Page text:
Although both N and P are the main nutrients used by algae, our study focused on P since that chemical can be retained by the bottom sediment of the water body whereas N (usually in the form of ammonium and nitrate) is not.  Unless the water body bottom is dredged to remove the P entrained with the sediment or treated chemically to bind P, P is re-released every year once the lake goes anoxic [no dissolved oxygen (DO) content].  Algae contribute to low DO conditions when die-off occurs in the fall/winter.  Algae decompose during the fall/winter (using oxygen in the process) and become deposited in the sediment bottoms of the lake. The growth and die-off cycles begin again the next year.


Environmental Analysis and Solutions (EAS), LLC developed two prototype solar-powered  mixing/aeration systems that will help  keep small  ponds  from going anoxic.  The systems provide oxygen to the water body and prevent P from being released back into the water column for use as a nutrient again.  By preventing the re-release of P back into the water column, the algae growth is limited. 


Prototype Systems

Environmental Analysis and Solutions, LLC developed two prototype solar powered mixing/aeration and agitation systems to combat algae formation in small ponds.   The systems were developed to mix/aerate surface water (contains high dissolved oxygen content) with the deeper lower dissolved oxygen content water residing on the pond bottom.  The systems float on the water surface and use a motor for both agitation and propulsion.


The first system developed and tested from May 2018 through September 2018 operated successfully on a 0.4 acre pond in Indiana.  The depth of the pond was about 18 feet. The system consisted of a “pond hopper” boat, batteries, controllers, timers, pump, and a motor.  All the equipment was “off-the-shelf.” The boat was tethered in the middle of the pond but is able to drift in radial distances around the tether line. Two solar panels recharged the system’s batteries,  keeping the pump and motor operating for approximately 8 hours per day.   After 6 weeks of successful testing, the batteries, controllers and timers were removed from the boat to see if the equipment could function solely on solar power.  The next testing period used only power from the solar panels wired directly to the pump and motor.  That testing period lasted until the end of September. A second prototype system consisting of a “floating dock” platform  was launched the last week of September. The dock platform remained in the pond for 3 weeks of testing.  That unit used the same solar panels, pump, and motor that were used with the boat.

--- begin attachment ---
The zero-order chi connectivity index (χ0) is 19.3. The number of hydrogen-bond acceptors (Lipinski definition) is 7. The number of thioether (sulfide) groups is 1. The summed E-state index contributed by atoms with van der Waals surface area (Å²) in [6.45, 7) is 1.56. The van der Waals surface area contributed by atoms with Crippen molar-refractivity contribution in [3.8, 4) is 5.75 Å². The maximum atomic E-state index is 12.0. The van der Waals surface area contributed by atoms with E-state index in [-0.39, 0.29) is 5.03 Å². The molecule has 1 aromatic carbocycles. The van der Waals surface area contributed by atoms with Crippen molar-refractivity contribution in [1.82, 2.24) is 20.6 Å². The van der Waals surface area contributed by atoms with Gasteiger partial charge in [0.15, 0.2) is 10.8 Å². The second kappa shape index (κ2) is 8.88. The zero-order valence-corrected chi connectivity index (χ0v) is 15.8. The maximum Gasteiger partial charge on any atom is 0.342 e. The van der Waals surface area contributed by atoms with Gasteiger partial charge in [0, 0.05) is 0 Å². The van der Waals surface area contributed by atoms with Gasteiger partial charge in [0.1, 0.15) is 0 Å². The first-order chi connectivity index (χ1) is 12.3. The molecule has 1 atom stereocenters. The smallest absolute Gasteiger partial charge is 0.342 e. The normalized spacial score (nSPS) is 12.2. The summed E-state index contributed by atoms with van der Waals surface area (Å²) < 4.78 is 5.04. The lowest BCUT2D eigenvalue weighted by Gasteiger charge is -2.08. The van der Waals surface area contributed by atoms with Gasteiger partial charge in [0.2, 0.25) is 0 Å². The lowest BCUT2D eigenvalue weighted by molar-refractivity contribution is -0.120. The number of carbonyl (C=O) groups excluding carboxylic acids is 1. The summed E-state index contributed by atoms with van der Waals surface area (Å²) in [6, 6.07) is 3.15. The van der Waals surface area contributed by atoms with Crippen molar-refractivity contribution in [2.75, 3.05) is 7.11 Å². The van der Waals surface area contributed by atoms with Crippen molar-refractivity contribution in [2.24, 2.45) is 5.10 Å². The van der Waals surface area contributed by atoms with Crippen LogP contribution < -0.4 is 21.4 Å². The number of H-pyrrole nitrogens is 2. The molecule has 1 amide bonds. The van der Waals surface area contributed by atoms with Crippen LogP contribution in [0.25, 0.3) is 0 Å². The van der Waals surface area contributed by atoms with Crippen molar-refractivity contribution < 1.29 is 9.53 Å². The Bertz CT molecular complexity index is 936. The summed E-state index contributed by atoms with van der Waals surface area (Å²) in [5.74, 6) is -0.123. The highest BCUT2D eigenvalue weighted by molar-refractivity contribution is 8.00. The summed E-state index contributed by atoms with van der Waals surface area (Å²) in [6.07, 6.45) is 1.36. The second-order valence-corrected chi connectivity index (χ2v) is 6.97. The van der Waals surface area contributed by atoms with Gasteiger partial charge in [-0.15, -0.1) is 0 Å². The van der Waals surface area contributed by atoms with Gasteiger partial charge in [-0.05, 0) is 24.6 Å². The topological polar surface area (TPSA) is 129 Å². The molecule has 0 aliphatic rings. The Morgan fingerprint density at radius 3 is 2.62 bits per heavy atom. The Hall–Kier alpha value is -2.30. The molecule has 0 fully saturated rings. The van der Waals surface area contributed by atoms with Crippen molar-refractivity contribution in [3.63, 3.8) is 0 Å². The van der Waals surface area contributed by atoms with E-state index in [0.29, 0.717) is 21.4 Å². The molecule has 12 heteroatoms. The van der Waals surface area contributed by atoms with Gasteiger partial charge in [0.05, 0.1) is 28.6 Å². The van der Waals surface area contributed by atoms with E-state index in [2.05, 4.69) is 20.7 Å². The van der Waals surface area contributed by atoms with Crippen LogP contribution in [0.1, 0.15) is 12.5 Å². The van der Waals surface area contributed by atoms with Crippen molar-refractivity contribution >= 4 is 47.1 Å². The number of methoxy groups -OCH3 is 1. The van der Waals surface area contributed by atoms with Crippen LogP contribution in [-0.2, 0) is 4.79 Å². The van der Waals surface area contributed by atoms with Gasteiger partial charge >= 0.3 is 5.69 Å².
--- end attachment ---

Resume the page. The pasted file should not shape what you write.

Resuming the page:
Both systems functioned well and provided valuable information on how solar power can be used to combat algae formation in small ponds.  (Note:  Somewhat ironic considering how sunlight powers the photosynthesis process which is needed to drive algae growth).  Both aeration systems offer a natural alternative at competitive costs to chemical treatments and an AC powered aeration system.  Since the  components functioned without any maintenance over the 5-month test period, the same systems will be deployed in 2019 with no additional capital expenses.  Testing is planned in 2019 for ponds or canal areas that have experienced more severe algae growth to determine effectiveness.  So if you have an algae problem and would like EAS to deploy a prototype unit for use (no charge since we’re still testing) in your pond or canal, just contact me at the phone number or email address listed below.